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Reducing queues: demand and capacity variations

Reducing queues: demand and capacity variations Purpose – The aim of this paper is to investigate how waiting lists or queues could be reduced without adding more resources; and to describe what factors sustain reduced waiting‐times. Design/methodology/approach – Cases were selected according to successful and sustained queue reduction. The approach in this study is action research. Findings – Accessibility improved as out‐patient waiting lists for two clinics were reduced. The main success was working towards matching demand and capacity. It has been possible to sustain the improvements. Research limitations/implications – Results should be viewed cautiously. Transferring and generalizing outcomes from this study is for readers to consider. However, accessible healthcare may be possible by paying more attention to existing solutions. Practical implications – The study indicates that queue reduction activities should include acquiring knowledge about theories and methods to improve accessibility, finding ways to monitor varying demand and capacity, and to improve patient processing by reducing variations. Originality/value – Accessibility is considered an important dimension when measuring service quality. However, there are few articles on how clinic staff sustain reduces waiting lists. This paper contributes accessible knowledge to the field. http://www.deepdyve.com/assets/images/DeepDyve-Logo-lg.png International Journal of Health Care Quality Assurance Emerald Publishing

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Publisher
Emerald Publishing
Copyright
Copyright © 2011 Emerald Group Publishing Limited. All rights reserved.
ISSN
0952-6862
DOI
10.1108/09526861111174161
pmid
22204264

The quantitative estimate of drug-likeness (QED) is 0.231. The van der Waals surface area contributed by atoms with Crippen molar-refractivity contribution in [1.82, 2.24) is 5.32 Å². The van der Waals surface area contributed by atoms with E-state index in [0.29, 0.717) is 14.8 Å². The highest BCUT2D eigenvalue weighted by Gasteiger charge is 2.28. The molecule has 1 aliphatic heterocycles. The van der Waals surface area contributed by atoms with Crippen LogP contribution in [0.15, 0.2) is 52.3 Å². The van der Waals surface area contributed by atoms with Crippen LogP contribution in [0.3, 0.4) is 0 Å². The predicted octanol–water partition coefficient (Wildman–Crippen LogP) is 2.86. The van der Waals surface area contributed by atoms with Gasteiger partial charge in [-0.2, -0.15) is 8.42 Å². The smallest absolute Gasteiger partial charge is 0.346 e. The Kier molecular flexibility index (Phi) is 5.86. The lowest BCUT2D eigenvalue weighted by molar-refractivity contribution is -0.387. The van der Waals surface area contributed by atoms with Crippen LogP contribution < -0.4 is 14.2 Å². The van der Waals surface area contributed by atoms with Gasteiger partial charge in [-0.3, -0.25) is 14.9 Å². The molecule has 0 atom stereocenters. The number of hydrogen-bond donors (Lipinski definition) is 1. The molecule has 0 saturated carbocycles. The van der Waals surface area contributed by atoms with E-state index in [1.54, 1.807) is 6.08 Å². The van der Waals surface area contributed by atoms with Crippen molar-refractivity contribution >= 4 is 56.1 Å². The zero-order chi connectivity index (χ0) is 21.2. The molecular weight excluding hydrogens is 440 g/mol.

Publisher site
See Article on Publisher Site

Abstract

Purpose – The aim of this paper is to investigate how waiting lists or queues could be reduced without adding more resources; and to describe what factors sustain reduced waiting‐times. Design/methodology/approach – Cases were selected according to successful and sustained queue reduction. The approach in this study is action research. Findings – Accessibility improved as out‐patient waiting lists for two clinics were reduced. The main success was working towards matching demand and capacity. It has been possible to sustain the improvements. Research limitations/implications – Results should be viewed cautiously. Transferring and generalizing outcomes from this study is for readers to consider. However, accessible healthcare may be possible by paying more attention to existing solutions. Practical implications – The study indicates that queue reduction activities should include acquiring knowledge about theories and methods to improve accessibility, finding ways to monitor varying demand and capacity, and to improve patient processing by reducing variations. Originality/value – Accessibility is considered an important dimension when measuring service quality. However, there are few articles on how clinic staff sustain reduces waiting lists. This paper contributes accessible knowledge to the field.

Journal

International Journal of Health Care Quality AssuranceEmerald Publishing

Published: Oct 4, 2011

Keywords: Care pathways; Efficiency; Lean thinking; Management; Organizational change; Process management; Sweden; Health services

References